- The Magazine
There’s been a lot of talk about elderly protesters lately. Women, specifically. From Kansas. Midwestern, blue-rinsed, female Medicare-recipients marching with U.N. flags.
It’s a hot time to be of the Priority Seating set. Once decaying in refugee camp-like assisted-living situations, the crinkly aged are now being plucked out for display on the evening news by agenda-pushers everywhere, and the media wants just one more feature on the glaucomic pensioner who walkered all the way from Des Moines to protest the current administration. Not just anarchists! everyone scoops. Little old ladies, too!
Senior citizens lend cred to a movement that, for many, is still defined by a cinder block and a Starbucks window — these now-frail byproducts of pre-cynical America, when government was a big huggy bear that delivered innocuous fireside radio chats, are suddenly directing their naturally cantankerous moods at the president. Something must be up, goes the theory, if the old people are pissed.
I wrote a story on activist newspapers to coincide with the compassionate conservative clusterfuck that came to New York City recently. The story never ran, but I did meet quite a lot of activists. Not the old ones, though. I mean, yes, old ones of the aging anti-nuke-era variety, but certainly no one who’s ever thought of the Italian military as anything more than an adorable idea.
These activists were post-DOS babies with Acutane prescriptions and feisty attitudes toward corporate media, and I couldn’t help but feel sort of helplessly bourgeois interviewing them for a Big Glossy Magazine rather than being directly involved in the protest work myself. At one point, in their makeshift newsroom on East 29th Street, where they produce their non-corporate, non-advertiser-controlled publication, I was talking to someone and taking notes and one of them saw the reporter’s notebook in my hand and said, “Wow. A reporter’s notebook. Professional,” and walked away, as if the notebook were a receipt for the deed to my sold-out soul. As if, when he takes notes, he does it on scrap paper using his own martyr-thick blood.
Clearly, the comment was unfair. Nevertheless, it stuck in my head. At one point in my life, not too long ago, I was more that kid than my current incarnation. Marches and rallies and banners and cleverly worded chants delivered via megaphone. I was a little bit tear-gassed at the big D.C. protests in 2000 against the World Bank and the IMF. Or, at least, I was in the vicinity of tear gas. I think I tried to induce coughing to convince myself that I was, indeed, tear-gassed. In retrospect, I may have cared as much about myself-as-protestor as I did about the protests themselves, just as today I probably care as much about being a journalist as I do about journalism.
These days, my protesting pretty much begins and ends with snarky comments about the GOP. I’m no longer young and un-showered and feisty. I’m not yet old and quietly concerned.
I did go to the march in New York, but more as an observer than an activist. I had no intentions of chanting or carrying a banner with a sing-songy anti-Bush screed. Cynicism won out, and while I did find the prospect of so many people so overtly putting democracy into action fairly thrilling, I couldn’t help but succumb to the this-won’t-change-anything sensation.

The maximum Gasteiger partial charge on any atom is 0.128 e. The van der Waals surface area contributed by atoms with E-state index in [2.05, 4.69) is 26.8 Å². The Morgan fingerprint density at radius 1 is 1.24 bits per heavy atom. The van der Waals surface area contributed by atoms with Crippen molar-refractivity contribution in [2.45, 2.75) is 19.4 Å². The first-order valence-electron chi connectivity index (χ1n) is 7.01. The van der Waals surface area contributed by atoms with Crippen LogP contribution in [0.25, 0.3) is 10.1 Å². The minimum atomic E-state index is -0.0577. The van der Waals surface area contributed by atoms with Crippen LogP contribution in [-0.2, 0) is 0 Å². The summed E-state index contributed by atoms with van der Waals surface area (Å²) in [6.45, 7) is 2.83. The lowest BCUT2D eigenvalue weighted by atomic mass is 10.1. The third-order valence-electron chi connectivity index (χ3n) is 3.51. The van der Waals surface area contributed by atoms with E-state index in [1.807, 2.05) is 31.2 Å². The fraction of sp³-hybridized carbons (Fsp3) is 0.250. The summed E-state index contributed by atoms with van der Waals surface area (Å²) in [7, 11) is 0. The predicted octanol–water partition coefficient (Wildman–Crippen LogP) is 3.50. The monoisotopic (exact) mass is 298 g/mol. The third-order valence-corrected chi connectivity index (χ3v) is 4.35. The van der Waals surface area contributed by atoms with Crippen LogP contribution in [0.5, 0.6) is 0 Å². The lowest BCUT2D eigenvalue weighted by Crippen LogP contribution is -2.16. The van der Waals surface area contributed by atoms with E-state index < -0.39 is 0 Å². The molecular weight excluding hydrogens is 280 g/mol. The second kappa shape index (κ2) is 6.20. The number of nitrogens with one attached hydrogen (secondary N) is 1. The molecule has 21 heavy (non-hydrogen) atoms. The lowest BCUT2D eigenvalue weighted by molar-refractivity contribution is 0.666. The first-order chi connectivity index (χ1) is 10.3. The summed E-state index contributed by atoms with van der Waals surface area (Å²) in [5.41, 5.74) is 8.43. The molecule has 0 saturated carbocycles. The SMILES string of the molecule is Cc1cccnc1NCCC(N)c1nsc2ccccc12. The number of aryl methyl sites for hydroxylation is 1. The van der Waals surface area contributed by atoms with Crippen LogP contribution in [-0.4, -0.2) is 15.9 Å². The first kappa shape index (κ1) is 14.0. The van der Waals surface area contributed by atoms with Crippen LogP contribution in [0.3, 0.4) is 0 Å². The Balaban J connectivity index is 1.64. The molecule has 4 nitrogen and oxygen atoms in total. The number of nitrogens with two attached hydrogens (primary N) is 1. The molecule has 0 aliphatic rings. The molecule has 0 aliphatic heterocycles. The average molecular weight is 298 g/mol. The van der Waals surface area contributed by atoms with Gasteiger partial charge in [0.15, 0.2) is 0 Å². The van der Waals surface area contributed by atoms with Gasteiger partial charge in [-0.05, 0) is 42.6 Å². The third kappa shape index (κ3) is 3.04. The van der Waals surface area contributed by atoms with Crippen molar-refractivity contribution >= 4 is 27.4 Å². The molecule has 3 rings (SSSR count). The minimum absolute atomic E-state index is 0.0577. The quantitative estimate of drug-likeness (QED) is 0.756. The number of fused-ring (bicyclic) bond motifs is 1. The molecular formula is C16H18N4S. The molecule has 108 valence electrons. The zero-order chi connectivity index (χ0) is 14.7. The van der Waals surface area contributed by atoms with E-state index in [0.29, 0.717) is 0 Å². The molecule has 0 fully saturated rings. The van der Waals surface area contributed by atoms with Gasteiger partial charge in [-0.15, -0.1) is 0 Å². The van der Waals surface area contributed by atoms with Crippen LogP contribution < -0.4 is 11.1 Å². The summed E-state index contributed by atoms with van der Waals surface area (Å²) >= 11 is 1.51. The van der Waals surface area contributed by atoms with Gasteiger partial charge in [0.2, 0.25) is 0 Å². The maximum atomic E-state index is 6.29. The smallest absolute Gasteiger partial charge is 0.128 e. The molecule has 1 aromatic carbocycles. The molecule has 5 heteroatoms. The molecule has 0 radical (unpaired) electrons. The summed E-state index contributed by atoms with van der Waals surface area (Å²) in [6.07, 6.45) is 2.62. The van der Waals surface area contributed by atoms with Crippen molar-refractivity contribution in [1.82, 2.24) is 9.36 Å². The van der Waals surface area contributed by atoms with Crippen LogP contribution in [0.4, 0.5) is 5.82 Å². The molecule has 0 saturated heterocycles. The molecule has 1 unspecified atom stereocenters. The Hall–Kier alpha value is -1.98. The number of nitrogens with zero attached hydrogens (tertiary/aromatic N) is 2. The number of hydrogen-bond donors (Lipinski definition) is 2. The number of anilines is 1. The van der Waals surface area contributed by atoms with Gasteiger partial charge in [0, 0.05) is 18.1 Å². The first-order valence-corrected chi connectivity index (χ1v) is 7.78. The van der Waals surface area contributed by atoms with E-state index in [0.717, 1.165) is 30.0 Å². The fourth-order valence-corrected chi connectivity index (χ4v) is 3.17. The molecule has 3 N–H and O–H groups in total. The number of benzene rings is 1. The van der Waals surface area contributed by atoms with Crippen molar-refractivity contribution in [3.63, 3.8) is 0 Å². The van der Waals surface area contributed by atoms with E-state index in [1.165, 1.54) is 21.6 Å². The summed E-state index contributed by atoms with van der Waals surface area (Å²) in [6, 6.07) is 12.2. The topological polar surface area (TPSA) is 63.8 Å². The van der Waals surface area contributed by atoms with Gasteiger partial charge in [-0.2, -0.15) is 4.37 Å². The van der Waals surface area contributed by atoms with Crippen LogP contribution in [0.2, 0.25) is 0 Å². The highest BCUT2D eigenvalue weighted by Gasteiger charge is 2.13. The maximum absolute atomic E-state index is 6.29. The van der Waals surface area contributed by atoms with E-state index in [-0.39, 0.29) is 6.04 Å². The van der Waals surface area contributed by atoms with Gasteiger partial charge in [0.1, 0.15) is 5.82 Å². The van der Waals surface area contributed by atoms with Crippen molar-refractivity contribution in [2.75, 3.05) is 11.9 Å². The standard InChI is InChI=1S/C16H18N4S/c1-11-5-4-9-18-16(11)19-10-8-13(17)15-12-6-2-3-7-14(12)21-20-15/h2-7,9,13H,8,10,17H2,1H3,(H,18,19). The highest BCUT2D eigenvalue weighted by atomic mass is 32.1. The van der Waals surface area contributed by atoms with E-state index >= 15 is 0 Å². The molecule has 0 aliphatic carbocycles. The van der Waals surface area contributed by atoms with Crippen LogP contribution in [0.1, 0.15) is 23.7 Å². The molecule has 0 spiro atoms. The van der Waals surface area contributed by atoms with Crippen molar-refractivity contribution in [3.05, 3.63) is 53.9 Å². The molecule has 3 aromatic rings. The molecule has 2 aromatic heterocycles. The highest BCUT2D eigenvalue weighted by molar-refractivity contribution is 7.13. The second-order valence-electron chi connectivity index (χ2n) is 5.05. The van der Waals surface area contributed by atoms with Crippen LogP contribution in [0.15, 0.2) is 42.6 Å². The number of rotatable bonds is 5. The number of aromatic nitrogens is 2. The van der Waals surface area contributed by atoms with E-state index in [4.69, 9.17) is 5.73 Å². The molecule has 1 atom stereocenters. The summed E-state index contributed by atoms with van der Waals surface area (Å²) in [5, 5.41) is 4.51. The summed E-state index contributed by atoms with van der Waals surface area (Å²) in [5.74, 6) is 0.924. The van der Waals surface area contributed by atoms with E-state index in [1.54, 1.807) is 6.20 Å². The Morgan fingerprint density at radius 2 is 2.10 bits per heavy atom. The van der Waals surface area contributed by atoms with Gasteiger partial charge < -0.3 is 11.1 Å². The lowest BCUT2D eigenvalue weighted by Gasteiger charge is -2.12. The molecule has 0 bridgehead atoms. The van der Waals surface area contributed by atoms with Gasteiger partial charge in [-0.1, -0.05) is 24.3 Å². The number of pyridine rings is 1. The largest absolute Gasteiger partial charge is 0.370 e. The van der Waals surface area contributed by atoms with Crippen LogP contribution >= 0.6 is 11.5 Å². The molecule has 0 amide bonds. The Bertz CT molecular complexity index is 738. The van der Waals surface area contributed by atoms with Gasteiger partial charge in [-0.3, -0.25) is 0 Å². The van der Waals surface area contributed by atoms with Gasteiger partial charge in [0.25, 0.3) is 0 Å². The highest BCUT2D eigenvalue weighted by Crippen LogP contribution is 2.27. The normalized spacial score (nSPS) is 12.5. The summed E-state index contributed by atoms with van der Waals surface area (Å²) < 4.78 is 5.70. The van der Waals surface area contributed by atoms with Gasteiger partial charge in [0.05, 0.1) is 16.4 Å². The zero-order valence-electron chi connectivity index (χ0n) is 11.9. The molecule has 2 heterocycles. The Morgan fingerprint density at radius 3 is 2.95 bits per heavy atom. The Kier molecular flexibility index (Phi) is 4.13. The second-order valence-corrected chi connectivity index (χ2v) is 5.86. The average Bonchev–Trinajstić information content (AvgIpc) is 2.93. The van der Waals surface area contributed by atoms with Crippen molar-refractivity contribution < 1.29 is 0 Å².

Instead, I tried to scare up stories. I thought about tailing the Fox News TV reporter trying to interview demonstrators and documenting each rebuff I was sure he’d receive. Maybe someone would throw an egg at him. I found myself hoping that would happen. That would really give the story a hook, make it more likely to sell. An organic, union-labor-harvested egg.
Never mind that that’s exactly the sort of behavior Republicans had hoped the protestors would engage in. “Kerry Supporters Disrespectful, Insane! Unborn Fowl Murdered by Planned Parenthood Activists!” Still, I couldn’t stop myself from hoping, and I felt a little dirty because of it. And not dirty like someone who’s traveled 1,200 miles by bus to march for what they believe in.
The news is interviewing another elderly person. She’s traveled to New York from Michigan for this. It’s her first time here. She says something about her state’s burgeoning post-industrial service economy.
Who are these alleged little old ladies? And why have they suddenly ventured from the safety of their securely locked homes? They live in Rust Belt states that people only care about once every four years. They ask for subway directions, sometimes timidly, sometimes with almost comical gregariousness. They wear visors and floral-printed sun shirts from Talbots. It’s sort of refreshing to have them here.
I think I’m beginning to see why everyone loves the little old protestors. If ever there was inspiration to put cynicism aside, it’s seeing these people marching up Eighth Avenue, banners in hand. They come from a part of the country where sarcasm is mainly employed by kids talking back to their parents. They’ve made a trip that most of them probably couldn’t have imagined ever making four years ago.
If they’re getting some extra spotlight because of their age, they probably deserve it. I’m not sure they even want it, though. What I think they want is exactly what they say they’re marching for. Not to be protestors by identity, not to come up with a cleverer chant, but to get what they’re not getting. I wish I’d asked them. I probably could have written down their answers in any sort of notebook I wanted, sarcasm-free.
Will Doig writes from his exile in New York City. He can be reached at email@example.com.
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